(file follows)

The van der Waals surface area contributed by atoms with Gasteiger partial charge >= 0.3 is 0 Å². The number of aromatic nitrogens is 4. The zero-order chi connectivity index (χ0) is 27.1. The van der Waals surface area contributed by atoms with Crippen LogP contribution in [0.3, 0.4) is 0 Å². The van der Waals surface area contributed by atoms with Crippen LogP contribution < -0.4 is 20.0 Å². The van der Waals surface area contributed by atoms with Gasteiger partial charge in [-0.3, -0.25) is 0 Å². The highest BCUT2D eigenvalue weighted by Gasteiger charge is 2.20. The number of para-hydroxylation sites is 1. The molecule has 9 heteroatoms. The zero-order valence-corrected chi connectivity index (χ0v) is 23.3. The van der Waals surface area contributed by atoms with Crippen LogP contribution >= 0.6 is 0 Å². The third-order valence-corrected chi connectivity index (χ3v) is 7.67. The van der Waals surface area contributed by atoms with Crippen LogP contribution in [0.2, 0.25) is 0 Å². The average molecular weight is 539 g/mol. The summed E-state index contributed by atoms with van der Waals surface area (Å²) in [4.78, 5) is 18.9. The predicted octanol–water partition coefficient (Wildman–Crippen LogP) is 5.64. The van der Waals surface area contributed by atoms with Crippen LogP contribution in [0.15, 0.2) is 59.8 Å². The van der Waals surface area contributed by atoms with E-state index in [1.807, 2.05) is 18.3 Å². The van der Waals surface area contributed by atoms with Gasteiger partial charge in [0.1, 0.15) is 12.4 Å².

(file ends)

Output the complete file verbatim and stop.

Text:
The van der Waals surface area contributed by atoms with Gasteiger partial charge >= 0.3 is 0 Å². The number of aromatic nitrogens is 4. The zero-order chi connectivity index (χ0) is 27.1. The van der Waals surface area contributed by atoms with Crippen LogP contribution in [0.3, 0.4) is 0 Å². The van der Waals surface area contributed by atoms with Crippen LogP contribution < -0.4 is 20.0 Å². The van der Waals surface area contributed by atoms with Gasteiger partial charge in [-0.3, -0.25) is 0 Å². The highest BCUT2D eigenvalue weighted by Gasteiger charge is 2.20. The number of para-hydroxylation sites is 1. The molecule has 9 heteroatoms. The zero-order valence-corrected chi connectivity index (χ0v) is 23.3. The van der Waals surface area contributed by atoms with Crippen LogP contribution >= 0.6 is 0 Å². The third-order valence-corrected chi connectivity index (χ3v) is 7.67. The van der Waals surface area contributed by atoms with Crippen LogP contribution in [0.2, 0.25) is 0 Å². The average molecular weight is 539 g/mol. The summed E-state index contributed by atoms with van der Waals surface area (Å²) in [4.78, 5) is 18.9. The predicted octanol–water partition coefficient (Wildman–Crippen LogP) is 5.64. The van der Waals surface area contributed by atoms with Crippen LogP contribution in [0.15, 0.2) is 59.8 Å². The van der Waals surface area contributed by atoms with E-state index in [1.807, 2.05) is 18.3 Å². The van der Waals surface area contributed by atoms with Gasteiger partial charge in [0.1, 0.15) is 12.4 Å².